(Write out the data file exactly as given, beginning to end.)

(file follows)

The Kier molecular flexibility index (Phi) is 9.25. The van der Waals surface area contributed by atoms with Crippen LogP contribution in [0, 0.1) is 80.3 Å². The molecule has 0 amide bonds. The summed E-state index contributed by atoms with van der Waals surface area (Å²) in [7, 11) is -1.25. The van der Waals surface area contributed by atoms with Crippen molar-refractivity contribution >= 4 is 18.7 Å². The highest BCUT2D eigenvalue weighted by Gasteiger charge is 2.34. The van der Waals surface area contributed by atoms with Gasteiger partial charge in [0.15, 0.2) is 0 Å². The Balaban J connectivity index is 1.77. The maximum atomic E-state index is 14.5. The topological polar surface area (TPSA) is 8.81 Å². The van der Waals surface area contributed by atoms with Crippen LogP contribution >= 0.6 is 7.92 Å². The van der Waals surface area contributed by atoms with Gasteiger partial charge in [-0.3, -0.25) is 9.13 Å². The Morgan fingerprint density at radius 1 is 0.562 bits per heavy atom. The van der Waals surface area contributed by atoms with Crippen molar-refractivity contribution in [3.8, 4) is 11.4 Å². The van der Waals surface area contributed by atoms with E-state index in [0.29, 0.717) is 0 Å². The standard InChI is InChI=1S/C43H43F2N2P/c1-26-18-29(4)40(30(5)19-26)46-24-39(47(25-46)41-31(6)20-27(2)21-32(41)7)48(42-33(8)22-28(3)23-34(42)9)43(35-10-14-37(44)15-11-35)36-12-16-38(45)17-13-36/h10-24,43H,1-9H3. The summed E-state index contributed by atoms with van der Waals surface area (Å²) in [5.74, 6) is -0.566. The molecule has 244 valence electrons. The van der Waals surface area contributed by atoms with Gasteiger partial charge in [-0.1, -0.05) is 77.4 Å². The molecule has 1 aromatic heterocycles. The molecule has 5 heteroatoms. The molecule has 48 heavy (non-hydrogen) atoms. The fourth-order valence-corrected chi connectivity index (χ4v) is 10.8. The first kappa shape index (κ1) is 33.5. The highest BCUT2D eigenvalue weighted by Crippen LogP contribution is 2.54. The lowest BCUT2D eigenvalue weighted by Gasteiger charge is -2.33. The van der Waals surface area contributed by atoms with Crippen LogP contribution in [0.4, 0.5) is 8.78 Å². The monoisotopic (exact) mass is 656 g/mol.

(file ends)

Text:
The Kier molecular flexibility index (Phi) is 9.25. The van der Waals surface area contributed by atoms with Crippen LogP contribution in [0, 0.1) is 80.3 Å². The molecule has 0 amide bonds. The summed E-state index contributed by atoms with van der Waals surface area (Å²) in [7, 11) is -1.25. The van der Waals surface area contributed by atoms with Crippen molar-refractivity contribution >= 4 is 18.7 Å². The highest BCUT2D eigenvalue weighted by Gasteiger charge is 2.34. The van der Waals surface area contributed by atoms with Gasteiger partial charge in [0.15, 0.2) is 0 Å². The Balaban J connectivity index is 1.77. The maximum atomic E-state index is 14.5. The topological polar surface area (TPSA) is 8.81 Å². The van der Waals surface area contributed by atoms with Crippen LogP contribution >= 0.6 is 7.92 Å². The van der Waals surface area contributed by atoms with Gasteiger partial charge in [-0.3, -0.25) is 9.13 Å². The Morgan fingerprint density at radius 1 is 0.562 bits per heavy atom. The van der Waals surface area contributed by atoms with Crippen molar-refractivity contribution in [3.8, 4) is 11.4 Å². The van der Waals surface area contributed by atoms with E-state index in [0.29, 0.717) is 0 Å². The standard InChI is InChI=1S/C43H43F2N2P/c1-26-18-29(4)40(30(5)19-26)46-24-39(47(25-46)41-31(6)20-27(2)21-32(41)7)48(42-33(8)22-28(3)23-34(42)9)43(35-10-14-37(44)15-11-35)36-12-16-38(45)17-13-36/h10-24,43H,1-9H3. The summed E-state index contributed by atoms with van der Waals surface area (Å²) in [5.74, 6) is -0.566. The molecule has 244 valence electrons. The van der Waals surface area contributed by atoms with Gasteiger partial charge in [-0.1, -0.05) is 77.4 Å². The molecule has 1 aromatic heterocycles. The molecule has 5 heteroatoms. The molecule has 48 heavy (non-hydrogen) atoms. The fourth-order valence-corrected chi connectivity index (χ4v) is 10.8. The first kappa shape index (κ1) is 33.5. The highest BCUT2D eigenvalue weighted by Crippen LogP contribution is 2.54. The lowest BCUT2D eigenvalue weighted by Gasteiger charge is -2.33. The van der Waals surface area contributed by atoms with Crippen LogP contribution in [0.4, 0.5) is 8.78 Å². The monoisotopic (exact) mass is 656 g/mol.